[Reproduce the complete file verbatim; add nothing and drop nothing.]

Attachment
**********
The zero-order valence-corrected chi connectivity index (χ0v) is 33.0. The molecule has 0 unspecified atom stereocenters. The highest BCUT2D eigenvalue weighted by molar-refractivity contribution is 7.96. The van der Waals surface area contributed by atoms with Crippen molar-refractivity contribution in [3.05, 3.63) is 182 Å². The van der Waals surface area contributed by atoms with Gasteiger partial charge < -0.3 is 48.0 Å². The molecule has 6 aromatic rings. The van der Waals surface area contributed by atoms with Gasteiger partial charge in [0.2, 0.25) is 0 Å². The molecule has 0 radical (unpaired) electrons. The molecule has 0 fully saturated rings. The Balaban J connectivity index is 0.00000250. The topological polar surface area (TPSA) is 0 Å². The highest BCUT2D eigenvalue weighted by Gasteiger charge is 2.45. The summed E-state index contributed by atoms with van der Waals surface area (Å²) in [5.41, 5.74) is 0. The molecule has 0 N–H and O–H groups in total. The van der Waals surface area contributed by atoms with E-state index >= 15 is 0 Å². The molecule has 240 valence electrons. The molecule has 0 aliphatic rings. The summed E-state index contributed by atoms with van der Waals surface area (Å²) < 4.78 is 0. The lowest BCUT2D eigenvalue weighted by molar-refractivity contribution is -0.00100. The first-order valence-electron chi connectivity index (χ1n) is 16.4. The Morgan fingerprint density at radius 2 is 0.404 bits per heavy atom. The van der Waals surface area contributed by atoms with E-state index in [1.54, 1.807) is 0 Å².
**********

The zero-order valence-corrected chi connectivity index (χ0v) is 33.0. The molecule has 0 unspecified atom stereocenters. The highest BCUT2D eigenvalue weighted by molar-refractivity contribution is 7.96. The van der Waals surface area contributed by atoms with Crippen molar-refractivity contribution in [3.05, 3.63) is 182 Å². The van der Waals surface area contributed by atoms with Gasteiger partial charge < -0.3 is 48.0 Å². The molecule has 6 aromatic rings. The van der Waals surface area contributed by atoms with Gasteiger partial charge in [0.2, 0.25) is 0 Å². The molecule has 0 radical (unpaired) electrons. The molecule has 0 fully saturated rings. The Balaban J connectivity index is 0.00000250. The topological polar surface area (TPSA) is 0 Å². The highest BCUT2D eigenvalue weighted by Gasteiger charge is 2.45. The summed E-state index contributed by atoms with van der Waals surface area (Å²) in [5.41, 5.74) is 0. The molecule has 0 N–H and O–H groups in total. The van der Waals surface area contributed by atoms with E-state index >= 15 is 0 Å². The molecule has 240 valence electrons. The molecule has 0 aliphatic rings. The summed E-state index contributed by atoms with van der Waals surface area (Å²) < 4.78 is 0. The lowest BCUT2D eigenvalue weighted by molar-refractivity contribution is -0.00100. The first-order valence-electron chi connectivity index (χ1n) is 16.4. The Morgan fingerprint density at radius 2 is 0.404 bits per heavy atom. The van der Waals surface area contributed by atoms with E-state index in [1.54, 1.807) is 0 Å².